A little over a year ago, and about 150 million kilometers (93 million miles) from where you’re currently reading this, NASA’s Parker Solar Probe quietly made history by safely flying through one of the most powerful coronal mass ejections (CMEs) ever recorded. Now that researchers have had time to review the data, amateur space nerds like ourselves are finally getting details about the probe’s fiery flight.
Launched in August 2018, the Parker Solar Probe was built to get up close and personal with our local star. Just two months after liftoff, it had already beaten the record for closest approach to the Sun by a spacecraft. The probe, with its distinctive solar shield, has come within 8.5 million kilometers (5.3 million miles) of its surface, a record that it’s set to break as its highly elliptical orbit tightens.
As clearly visible in the video below, the Parker probe flew directly into the erupting CME on September the 5th of 2022, and didn’t get fully clear of the plasma for a few days. During that time, researchers say it observed something that had previously only been theorized — the interaction between a CME and the swirling dust and debris that fills our solar system.
According to the Johns Hopkins Applied Physics Laboratory (APL), the blast that Parker flew through managed to displace this slurry of cosmic bric a brac out to approximately 9.6 million km (6 million miles), though the void it created was nearly instantly refilled. The researchers say that better understanding how a CME propagates through the interplanetary medium could help us better predict and track potentially dangerous space weather.
It’s been a busy year for the Parker Solar Probe. Back in June it announced that data from the craft was improving our understanding of high-speed solar winds. With the spacecraft set to move closer and closer to the Sun over the next two years, we’re willing to bet this isn’t the last discovery to come from this fascinating mission.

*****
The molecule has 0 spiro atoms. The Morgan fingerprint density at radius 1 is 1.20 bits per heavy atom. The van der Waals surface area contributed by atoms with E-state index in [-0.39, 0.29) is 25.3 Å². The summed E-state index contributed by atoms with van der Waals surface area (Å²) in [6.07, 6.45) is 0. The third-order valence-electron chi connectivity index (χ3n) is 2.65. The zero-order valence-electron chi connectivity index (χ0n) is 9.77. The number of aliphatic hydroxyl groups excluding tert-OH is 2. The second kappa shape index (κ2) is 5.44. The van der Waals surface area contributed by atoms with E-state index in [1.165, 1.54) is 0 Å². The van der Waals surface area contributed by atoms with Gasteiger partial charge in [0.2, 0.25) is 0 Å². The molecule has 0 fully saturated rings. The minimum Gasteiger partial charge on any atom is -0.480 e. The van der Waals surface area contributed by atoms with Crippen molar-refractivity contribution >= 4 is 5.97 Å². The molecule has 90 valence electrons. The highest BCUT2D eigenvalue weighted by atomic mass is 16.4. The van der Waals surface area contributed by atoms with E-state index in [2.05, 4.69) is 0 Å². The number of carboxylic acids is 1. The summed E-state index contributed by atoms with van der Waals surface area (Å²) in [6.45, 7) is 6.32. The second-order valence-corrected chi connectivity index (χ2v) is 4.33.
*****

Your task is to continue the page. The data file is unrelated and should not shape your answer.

Although experimental verification is at the heart of the scientific method, there is quite a difficulty range when it comes to setting up such an experiment. Testing what underlies the formation of the fast solar winds that are ejected from coronal holes in the Sun’s corona is one of these tricky experimental setups. Yet it would seem that we now have our answer, with a newly published paper in Nature by S. D. Bale and colleagues detailing what we learned courtesy of the Parker Solar Probe (PSP), which has been on its way to the Sun since it was launched in August of 2018 from Earth.
The Sun’s solar wind is the name for a stream of charged particles which are ejected from the Sun’s corona, with generally two types being distinguished: slow and fast solar winds. The former type appears to originate from the Sun’s equatorial belt and gently saunters away from the Sun at a mere 300 – 500 km/s with a balmy temperature of 100 MK.
The fast solar wind originates from coronal holes, which are temporary regions of cooler, less dense plasma within the corona. These coronal holes are notable for being regions where the Sun’s magnetic field extends into interplanetary space as an open field, along which the charged particles of the corona can escape the Sun’s gravitational field.
These properties of coronal holes allow the resulting stream to travel at speeds around 750 km/s and a blistering 800 MK. What was unclear up till this point was exactly what powers the acceleration of the plasma. It was postulated that the source could be wave heating, as well as interchange reconnection, but with the PSP now close enough to perform the relevant measurements, the evidence points to the latter.
Essentially, interchange reconnection is the reestablishing of a coronal hole’s field lines after interaction with convection cells on the Sun’s photosphere. These convection cells draw the magnetic field into a kind of funnel after which the field lines reestablish themselves, which results in the ejection of hotter plasma than with the slow solar wind. Courtesy of the PSP’s measurements, measured fast solar winds could be matched with coronal holes, along with the magnetic fields. This gives us the clearest picture yet of how this phenomenon works, and how we might be able to predict it.
(Heading image: Diagram of the Sun. (Credit: Kelvinsong) )